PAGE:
EDITORIAL: Storm event points to fragile infrastructure in some neighbourhoods

EDITORIAL: Storm event points to fragile infrastructure in some neighbourhoods

Many in Chilliwack and surrounding area can be stranded after heavy rain or wind

The aftermath of this past weekend’s extreme weather that hit the Fraser Valley and the entire south coast is a stark reminder of how fragile our infrastructure can be.

What this deluge – by way of a so-called “atmospheric river” – also illustrated is that outside of Chilliwack proper and Sardis, many of the roads in the municipality and in the surrounding regional district areas are singular in nature.

That is, if one road is under water or blocked by power lines or otherwise impassable, people are stuck.

There is stuck and then there is really, really stuck.

When mud and vegetation slid off a steep section of Promontory Road blocking one of the two main routes up to the dense residential area, it was a large inconvenience for residents.

• READ MORE: Promontory Road closed due to a small slide with debris on the road

• READ MORE: Chilliwack saw slides and water pooling from ‘atmospheric river’ of rain

Other events caused by wind or rain or sliding debris caused more severe problems elsewhere.

We saw hundreds of people stranded at Sasquatch Mountain Resort, some for days, as a stretch of Hemlock Valley Road washed away.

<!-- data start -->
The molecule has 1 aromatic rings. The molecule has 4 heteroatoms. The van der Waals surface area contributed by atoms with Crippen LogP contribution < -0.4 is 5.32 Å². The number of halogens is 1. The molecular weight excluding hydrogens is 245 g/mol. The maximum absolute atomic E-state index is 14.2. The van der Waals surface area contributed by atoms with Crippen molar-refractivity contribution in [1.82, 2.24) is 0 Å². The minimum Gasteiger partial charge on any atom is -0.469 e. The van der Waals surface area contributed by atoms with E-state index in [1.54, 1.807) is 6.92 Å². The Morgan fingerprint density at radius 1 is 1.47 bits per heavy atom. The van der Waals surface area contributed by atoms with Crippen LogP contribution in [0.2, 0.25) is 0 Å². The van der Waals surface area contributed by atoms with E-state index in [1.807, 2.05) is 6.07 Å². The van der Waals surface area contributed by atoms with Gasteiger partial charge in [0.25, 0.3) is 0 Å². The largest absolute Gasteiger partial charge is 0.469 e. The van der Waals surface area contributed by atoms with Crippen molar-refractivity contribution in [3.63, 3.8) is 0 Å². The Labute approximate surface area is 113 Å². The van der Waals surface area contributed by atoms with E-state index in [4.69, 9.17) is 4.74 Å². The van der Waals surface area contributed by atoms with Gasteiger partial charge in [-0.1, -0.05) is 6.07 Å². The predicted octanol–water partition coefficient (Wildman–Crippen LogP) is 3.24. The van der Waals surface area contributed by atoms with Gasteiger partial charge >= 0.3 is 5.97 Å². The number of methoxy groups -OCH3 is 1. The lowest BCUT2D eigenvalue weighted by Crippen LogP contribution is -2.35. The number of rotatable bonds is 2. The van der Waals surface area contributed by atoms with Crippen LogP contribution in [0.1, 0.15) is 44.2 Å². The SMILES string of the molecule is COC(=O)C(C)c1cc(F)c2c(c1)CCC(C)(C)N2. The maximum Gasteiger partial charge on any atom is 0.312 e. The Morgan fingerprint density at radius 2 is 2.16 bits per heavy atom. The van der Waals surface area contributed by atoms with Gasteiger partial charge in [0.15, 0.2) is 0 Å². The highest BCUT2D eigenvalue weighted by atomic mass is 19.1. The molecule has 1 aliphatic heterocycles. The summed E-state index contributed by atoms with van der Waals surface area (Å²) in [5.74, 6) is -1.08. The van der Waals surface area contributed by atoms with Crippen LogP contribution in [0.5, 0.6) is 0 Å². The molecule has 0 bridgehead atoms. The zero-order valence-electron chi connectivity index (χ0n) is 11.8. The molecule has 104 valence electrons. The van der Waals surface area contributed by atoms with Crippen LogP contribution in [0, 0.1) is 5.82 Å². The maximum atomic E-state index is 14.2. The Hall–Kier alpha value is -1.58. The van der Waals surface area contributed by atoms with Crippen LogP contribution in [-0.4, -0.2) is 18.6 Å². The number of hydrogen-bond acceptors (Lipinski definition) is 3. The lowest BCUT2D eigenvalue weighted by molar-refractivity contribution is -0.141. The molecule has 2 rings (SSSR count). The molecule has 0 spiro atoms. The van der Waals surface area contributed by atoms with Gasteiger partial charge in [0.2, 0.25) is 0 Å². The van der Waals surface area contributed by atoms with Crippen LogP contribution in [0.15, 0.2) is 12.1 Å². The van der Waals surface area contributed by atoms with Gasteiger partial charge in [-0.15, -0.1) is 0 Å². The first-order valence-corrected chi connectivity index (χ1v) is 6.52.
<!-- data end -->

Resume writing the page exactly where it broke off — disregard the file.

Trees down across power lines forced Vedder Road to be closed just north of the roundabout by the Vedder Bridge, leaving Chilliwack River Valley and Cultus Lake residents to be forced to make a major detour, and a landslide briefly closed the Columbia Valley Highway next to Cultus Lake by the Teapot Hill trailhead on Saturday.

In the Columbia Valley we saw some residents unable to use their driveways due to the nearly perennial flooding on Maple Valley Road.

• READ MORE: Maple Falls Road residents fed up with localized flooding

We live in a beautiful area of the world, but with so few ways to access many of our most sought-after neighbourhoods and communities, people may increasingly have to learn to become more self-sufficient.

If climate change truly means we will see more extreme weather events, then Chilliwack and the surrounding communities will see more frequent power outages, road blockages, and flooding.

This will require more and better planning and response from all three levels of government. Maybe it also points to the need for everyone who lives in neighbourhoods tethered to the city by ever-more fragile roads to learn more self-sufficient, off-grid living techniques before the next inevitable storm hits.

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